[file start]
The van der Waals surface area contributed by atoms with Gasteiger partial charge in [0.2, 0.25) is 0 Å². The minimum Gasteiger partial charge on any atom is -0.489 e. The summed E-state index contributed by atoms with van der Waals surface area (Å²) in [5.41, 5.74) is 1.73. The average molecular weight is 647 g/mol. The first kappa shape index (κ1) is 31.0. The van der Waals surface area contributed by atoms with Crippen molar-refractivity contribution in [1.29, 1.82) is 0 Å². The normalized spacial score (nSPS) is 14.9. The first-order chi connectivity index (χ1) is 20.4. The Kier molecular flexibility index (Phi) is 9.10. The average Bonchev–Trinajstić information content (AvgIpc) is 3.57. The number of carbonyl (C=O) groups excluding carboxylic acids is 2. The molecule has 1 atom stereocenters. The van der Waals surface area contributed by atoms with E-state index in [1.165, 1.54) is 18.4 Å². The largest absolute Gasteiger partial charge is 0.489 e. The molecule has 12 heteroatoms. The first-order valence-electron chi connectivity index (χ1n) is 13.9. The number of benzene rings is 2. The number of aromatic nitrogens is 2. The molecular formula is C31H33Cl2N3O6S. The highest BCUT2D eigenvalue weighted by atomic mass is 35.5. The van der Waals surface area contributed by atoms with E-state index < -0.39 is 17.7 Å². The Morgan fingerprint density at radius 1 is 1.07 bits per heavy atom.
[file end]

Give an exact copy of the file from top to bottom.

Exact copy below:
The van der Waals surface area contributed by atoms with Gasteiger partial charge in [0.2, 0.25) is 0 Å². The minimum Gasteiger partial charge on any atom is -0.489 e. The summed E-state index contributed by atoms with van der Waals surface area (Å²) in [5.41, 5.74) is 1.73. The average molecular weight is 647 g/mol. The first kappa shape index (κ1) is 31.0. The van der Waals surface area contributed by atoms with Crippen molar-refractivity contribution in [1.29, 1.82) is 0 Å². The normalized spacial score (nSPS) is 14.9. The first-order chi connectivity index (χ1) is 20.4. The Kier molecular flexibility index (Phi) is 9.10. The average Bonchev–Trinajstić information content (AvgIpc) is 3.57. The number of carbonyl (C=O) groups excluding carboxylic acids is 2. The molecule has 1 atom stereocenters. The van der Waals surface area contributed by atoms with E-state index in [1.165, 1.54) is 18.4 Å². The largest absolute Gasteiger partial charge is 0.489 e. The molecule has 12 heteroatoms. The first-order valence-electron chi connectivity index (χ1n) is 13.9. The number of benzene rings is 2. The number of aromatic nitrogens is 2. The molecular formula is C31H33Cl2N3O6S. The highest BCUT2D eigenvalue weighted by atomic mass is 35.5. The van der Waals surface area contributed by atoms with E-state index < -0.39 is 17.7 Å². The Morgan fingerprint density at radius 1 is 1.07 bits per heavy atom.